Arthur J. Villasanta – Fourth Estate Contributor
Mountain View, CA, United States (4E) – Hackers successfully compromised 50 million Facebook accounts to steal confidential user data, forcing the social media giant to re-set 90 million accounts as a “precautionary step.”
Facebook was forced to reset users’ accounts to protect their security. Nearly 50 million people were affected by the hack attack. Facebook also reset the accounts of another 40 million users just to be on the safe side.
Facebook admitted the sophisticated cyberattack used a vulnerability in the site’s “View As” feature. To prevent further damage, the “View As” feature was deactivated, and trying to use it will result in an error message. As a result, 90 million users were logged out of their Facebook accounts on Sept. 28.
Facebook’s “View As” feature lets users see what their profile looks like from someone else’s view. Exploiting a flaw in this fearure allowed attackers to steal “access tokens” that provide entry to users’ personal accounts, said Facebook.
The affected access tokens keep users logged into Facebook on their devices. This feature saves users from having to reenter their password every time they want to use the site.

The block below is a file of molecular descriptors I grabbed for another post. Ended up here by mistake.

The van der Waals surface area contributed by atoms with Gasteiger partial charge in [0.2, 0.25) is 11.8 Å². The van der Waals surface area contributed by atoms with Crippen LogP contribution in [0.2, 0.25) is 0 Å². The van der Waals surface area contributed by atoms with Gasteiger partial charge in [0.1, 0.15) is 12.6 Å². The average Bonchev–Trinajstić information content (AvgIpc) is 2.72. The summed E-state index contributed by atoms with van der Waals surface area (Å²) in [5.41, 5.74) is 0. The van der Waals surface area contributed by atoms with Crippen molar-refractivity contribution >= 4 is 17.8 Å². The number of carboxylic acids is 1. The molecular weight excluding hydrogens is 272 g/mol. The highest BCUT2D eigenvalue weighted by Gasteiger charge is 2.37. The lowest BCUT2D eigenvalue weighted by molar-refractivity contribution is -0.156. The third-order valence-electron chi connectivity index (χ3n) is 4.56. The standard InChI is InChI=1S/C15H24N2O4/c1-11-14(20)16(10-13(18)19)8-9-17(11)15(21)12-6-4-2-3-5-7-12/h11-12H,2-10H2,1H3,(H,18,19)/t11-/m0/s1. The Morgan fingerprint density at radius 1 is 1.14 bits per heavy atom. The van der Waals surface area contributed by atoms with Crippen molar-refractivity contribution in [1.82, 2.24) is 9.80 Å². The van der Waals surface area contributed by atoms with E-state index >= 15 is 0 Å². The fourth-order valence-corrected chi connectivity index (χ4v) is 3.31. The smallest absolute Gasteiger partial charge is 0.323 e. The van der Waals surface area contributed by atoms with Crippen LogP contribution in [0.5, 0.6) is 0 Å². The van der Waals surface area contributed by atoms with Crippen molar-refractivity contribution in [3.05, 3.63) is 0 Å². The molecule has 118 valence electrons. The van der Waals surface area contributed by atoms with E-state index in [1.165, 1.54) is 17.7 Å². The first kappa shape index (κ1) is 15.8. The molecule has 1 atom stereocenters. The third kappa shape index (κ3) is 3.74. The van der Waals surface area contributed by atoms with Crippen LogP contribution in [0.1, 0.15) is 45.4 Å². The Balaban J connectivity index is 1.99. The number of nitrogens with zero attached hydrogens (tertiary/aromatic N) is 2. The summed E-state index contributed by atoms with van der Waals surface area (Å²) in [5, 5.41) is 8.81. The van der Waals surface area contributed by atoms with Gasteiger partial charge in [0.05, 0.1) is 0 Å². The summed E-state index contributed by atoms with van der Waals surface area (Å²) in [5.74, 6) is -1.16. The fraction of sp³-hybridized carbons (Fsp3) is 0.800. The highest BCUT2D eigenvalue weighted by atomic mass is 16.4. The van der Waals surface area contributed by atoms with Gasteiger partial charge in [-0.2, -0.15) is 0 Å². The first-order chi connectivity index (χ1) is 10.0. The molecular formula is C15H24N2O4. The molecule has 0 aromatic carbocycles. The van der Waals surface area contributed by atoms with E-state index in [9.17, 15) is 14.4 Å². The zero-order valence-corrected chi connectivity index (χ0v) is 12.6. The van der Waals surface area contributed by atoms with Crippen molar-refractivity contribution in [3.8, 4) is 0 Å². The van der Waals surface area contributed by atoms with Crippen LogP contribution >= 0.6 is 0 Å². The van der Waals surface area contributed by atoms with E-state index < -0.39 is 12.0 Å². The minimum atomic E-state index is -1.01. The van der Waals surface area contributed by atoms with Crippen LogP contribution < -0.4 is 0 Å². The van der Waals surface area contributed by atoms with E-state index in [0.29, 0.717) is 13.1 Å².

Facebook reset these access tokens because of the attack. This meant that 90 million users were automatically logged out of their Facebook accounts, as well as any other apps using Facebook to login.
Facebook has more than two billion users and the View As attack adds another ignominious chapter in a book of humiliations that include the infamous Cambridge Analytica flap.
Facebook CEO Mark Zuckerberg said the company is unsure if the affected accounts were actually accessed. He noted that logging-out the additional 40 million people, which includes users who have never used the “View As” feature, was simply precautionary.
“We face constant attacks from people who want to take over accounts or steal information around the world,” wrote Zuckerberg. “While I’m glad we found this, fixed the vulnerability, and secured the accounts that may be at risk, the reality is we need to continue developing new tools to prevent this from happening in the first place.”
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